Explain your selections

As explained above, we partner with NGO’s in order to reach the vulnerable populations, including rural women and refugees. We forge relationships with a broad swathe of local businesses in order to create a diverse pool of jobs available to our users and to help small businesses establish more effective hiring processes. Our customers are, of course, our prime beneficiaries; however they also provide an important source of our funding.

Souktel is a social enterprise. While we’re a non-profit by nature, we cover almost all of our running costs through corporate-style revenue generation. Job-seekers pay a modest “premium SMS” fee to search job ads or post their mini-CVs; employers pay higher per-transaction fees to post jobs and search CVs. Through this model, we earn an average of $1/month per job-seeker (net of mobile network revenue-share) and an average of $10/month per employer. Any surplus revenue finances R&D and new market expansion. We also look to foundation/government funders for grants to support us in these areas. We believe this social enterprise model is both innovative and extremely successful. Most NGOs in our region rely exclusively on donations and grants, and spend many of their resources simply trying to acquire more money so they can stay afloat. Almost no non-profits have been structured with sustainable revenue generation in mind! Souktel, in contrast, earns income to support our running costs by directly doing our core work: matching young people with jobs. This gives us regular, reliable income that will continue to flow in over time.

How do you plan to strengthen your project in the next three years?

In 2011, as our new regional expansion programs move from piloting to full roll-out, we estimate that we’ll reach 20,000 new job-seekers in the Middle East, 10,000 job-seekers in North Africa, and 1,500 job-seekers in East Africa. By leveraging existing partnerships with national Ministries of Education and local NGOs, we believe we can double our outreach to over 60,000 beneficiaries. Over the next 3 years, working through our current partners will enable us to scale up our existing services without a major investment of new resources.
Illiteracy is a major Arab World challenge that affects millions of job-seekers—preventing them from getting work simply because they cannot read job ads or write a simple CV. In Egypt, almost one-third of the population cannot read; close to 40% of women lack basic literacy skills. In order to reach this population, we are developing IVR (Interactive Voice Response) technology—a function that allows users to send voice commands and get job information from our database. We have piloted this service in Somalia and now intend to expand it into one of our current markets, likely Egypt or Jordan. After getting feedback and retooling the service, we’ll work to launch it on a larger scale in all markets of operation. We believe that an advanced Souktel service with SMS and voice could make a massive difference in the lives of illiterate, unemployed job-seekers, enabling us to extend our social impact to hundreds of new communities and thousands of new beneficiaries—particularly in lower-skilled employment sectors, where we’re looking to grow.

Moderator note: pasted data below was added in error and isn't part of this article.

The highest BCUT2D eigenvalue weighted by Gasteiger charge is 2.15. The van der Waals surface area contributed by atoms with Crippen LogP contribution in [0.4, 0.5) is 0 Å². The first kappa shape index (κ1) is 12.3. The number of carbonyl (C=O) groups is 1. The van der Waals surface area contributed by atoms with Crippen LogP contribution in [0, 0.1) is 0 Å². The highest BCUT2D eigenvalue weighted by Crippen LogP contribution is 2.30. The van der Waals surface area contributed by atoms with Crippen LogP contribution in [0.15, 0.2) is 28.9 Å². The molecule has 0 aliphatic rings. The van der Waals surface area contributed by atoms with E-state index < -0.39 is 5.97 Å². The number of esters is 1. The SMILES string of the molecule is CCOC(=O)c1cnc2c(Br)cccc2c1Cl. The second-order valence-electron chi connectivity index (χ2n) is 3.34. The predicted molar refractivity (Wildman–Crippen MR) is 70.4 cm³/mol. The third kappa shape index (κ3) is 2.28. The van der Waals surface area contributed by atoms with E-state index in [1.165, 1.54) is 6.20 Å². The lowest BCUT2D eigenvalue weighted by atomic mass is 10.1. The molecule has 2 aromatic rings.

Which barriers to employment does your innovation address?
Please select up to three in order of relevancy to your project.


Lack of access to information and networks


Restrictive cultural norms



Please describe how your innovation specifically tackles the barriers listed above.

In the Middle East, governments typically offer few services to help workers find job. Nepotistic hiring practices are rampant. When we conducted a survey of over 8,000 Somali youth in 2009, 75% of respondents thought that the only way to get jobs was through personal connections. Securing employment is particularly difficult for women in marginalized communities. Most Internet cafes are dominated by males-making them unsafe or unwelcoming. The preferred means of job-hunting in Palestine (i.e. door-to-door in-person searches) is often frowned upon or forbidden by families. Not only does Souktel provide access to job information for those who have no other resources, we also provide a safe and socially-acceptable way for women to find employment.

Are you trying to scale your organization or initiative?
If yes, please check up to three potential pathways in order of relevancy to you.


Grown geographic reach: Multi-country


Enhanced existing impact through addition of complementary services


Please describe which of your growth activities are current or planned for the immediate future.

Souktel is designed to be easily scalable and replicable across the developing world. Our “plug-and-play” modular application requires minimal hardware, minimal set-up time, and minimal added cost. For technical scale-up, our database and gateway structure are easily expandable to accommodate thousands of new users. For 2011 – 2013, we aim to leverage these conditions to expand Job Match into one new market per year, likely Egypt and Kenya. Given these countries’ high rates of mobile phone use, low rates of web access, we feel we can make a real impact in the lives of disadvantaged job-seekers in both locations. We believe these growth plans are realistic—however we also feel that additional funding could allow us to expand the depth and breadth of our work dramatically.

Do you collaborate with any of the following: (Check all that apply)

Government, Technology providers, NGOs/Nonprofits, For profit companies, Academia/universities.

If yes, how have these collaborations helped your innovation to succeed?

Souktel leverages the pre-existing networks on the ground in order to better integrate our innovative technology with traditional practices. We’ve found that the best way to do this, and to build upon local knowledge, is to collaborate with partners like government bodies, NGOs and universities. For example, universities were an integral part in introducing JobMatch to graduating students in Palestine so that they could more easily find a job post-degree. We also work with ministries like the Ministry of Education in order to publicize our service, to indicate the areas of most need and to create national job creation plans. Local NGOs and nonprofits also help us to create local buy-in and generate trust and familiarity amongst local populations.